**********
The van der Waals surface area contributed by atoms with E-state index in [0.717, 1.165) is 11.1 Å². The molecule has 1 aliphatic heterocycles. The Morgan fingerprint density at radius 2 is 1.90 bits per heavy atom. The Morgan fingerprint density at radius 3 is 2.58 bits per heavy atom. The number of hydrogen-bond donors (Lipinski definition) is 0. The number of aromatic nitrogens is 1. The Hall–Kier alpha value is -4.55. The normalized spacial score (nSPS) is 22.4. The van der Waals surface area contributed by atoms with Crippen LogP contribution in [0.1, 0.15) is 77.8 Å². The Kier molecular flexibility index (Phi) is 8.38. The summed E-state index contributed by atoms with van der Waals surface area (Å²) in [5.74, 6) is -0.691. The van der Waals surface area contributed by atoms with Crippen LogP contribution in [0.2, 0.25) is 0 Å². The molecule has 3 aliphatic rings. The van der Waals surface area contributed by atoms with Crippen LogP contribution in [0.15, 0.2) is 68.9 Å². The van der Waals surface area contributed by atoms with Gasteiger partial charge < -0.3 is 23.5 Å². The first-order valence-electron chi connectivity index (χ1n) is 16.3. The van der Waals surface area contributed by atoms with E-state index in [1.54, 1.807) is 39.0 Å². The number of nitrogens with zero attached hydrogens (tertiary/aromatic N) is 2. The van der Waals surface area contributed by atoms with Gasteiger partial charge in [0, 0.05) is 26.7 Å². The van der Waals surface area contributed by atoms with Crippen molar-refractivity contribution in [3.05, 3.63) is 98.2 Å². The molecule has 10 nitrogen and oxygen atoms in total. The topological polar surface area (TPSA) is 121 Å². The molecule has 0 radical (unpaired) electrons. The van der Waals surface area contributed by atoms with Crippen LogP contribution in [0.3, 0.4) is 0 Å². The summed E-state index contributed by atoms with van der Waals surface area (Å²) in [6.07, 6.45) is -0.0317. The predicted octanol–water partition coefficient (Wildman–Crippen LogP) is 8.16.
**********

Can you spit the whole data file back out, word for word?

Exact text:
The van der Waals surface area contributed by atoms with E-state index in [0.717, 1.165) is 11.1 Å². The molecule has 1 aliphatic heterocycles. The Morgan fingerprint density at radius 2 is 1.90 bits per heavy atom. The Morgan fingerprint density at radius 3 is 2.58 bits per heavy atom. The number of hydrogen-bond donors (Lipinski definition) is 0. The number of aromatic nitrogens is 1. The Hall–Kier alpha value is -4.55. The normalized spacial score (nSPS) is 22.4. The van der Waals surface area contributed by atoms with Crippen LogP contribution in [0.1, 0.15) is 77.8 Å². The Kier molecular flexibility index (Phi) is 8.38. The summed E-state index contributed by atoms with van der Waals surface area (Å²) in [5.74, 6) is -0.691. The van der Waals surface area contributed by atoms with Crippen LogP contribution in [0.2, 0.25) is 0 Å². The molecule has 3 aliphatic rings. The van der Waals surface area contributed by atoms with Crippen LogP contribution in [0.15, 0.2) is 68.9 Å². The van der Waals surface area contributed by atoms with Gasteiger partial charge < -0.3 is 23.5 Å². The first-order valence-electron chi connectivity index (χ1n) is 16.3. The van der Waals surface area contributed by atoms with E-state index in [1.54, 1.807) is 39.0 Å². The number of nitrogens with zero attached hydrogens (tertiary/aromatic N) is 2. The van der Waals surface area contributed by atoms with Gasteiger partial charge in [0, 0.05) is 26.7 Å². The van der Waals surface area contributed by atoms with Crippen molar-refractivity contribution in [3.05, 3.63) is 98.2 Å². The molecule has 10 nitrogen and oxygen atoms in total. The topological polar surface area (TPSA) is 121 Å². The molecule has 0 radical (unpaired) electrons. The van der Waals surface area contributed by atoms with Crippen LogP contribution in [0.3, 0.4) is 0 Å². The summed E-state index contributed by atoms with van der Waals surface area (Å²) in [6.07, 6.45) is -0.0317. The predicted octanol–water partition coefficient (Wildman–Crippen LogP) is 8.16.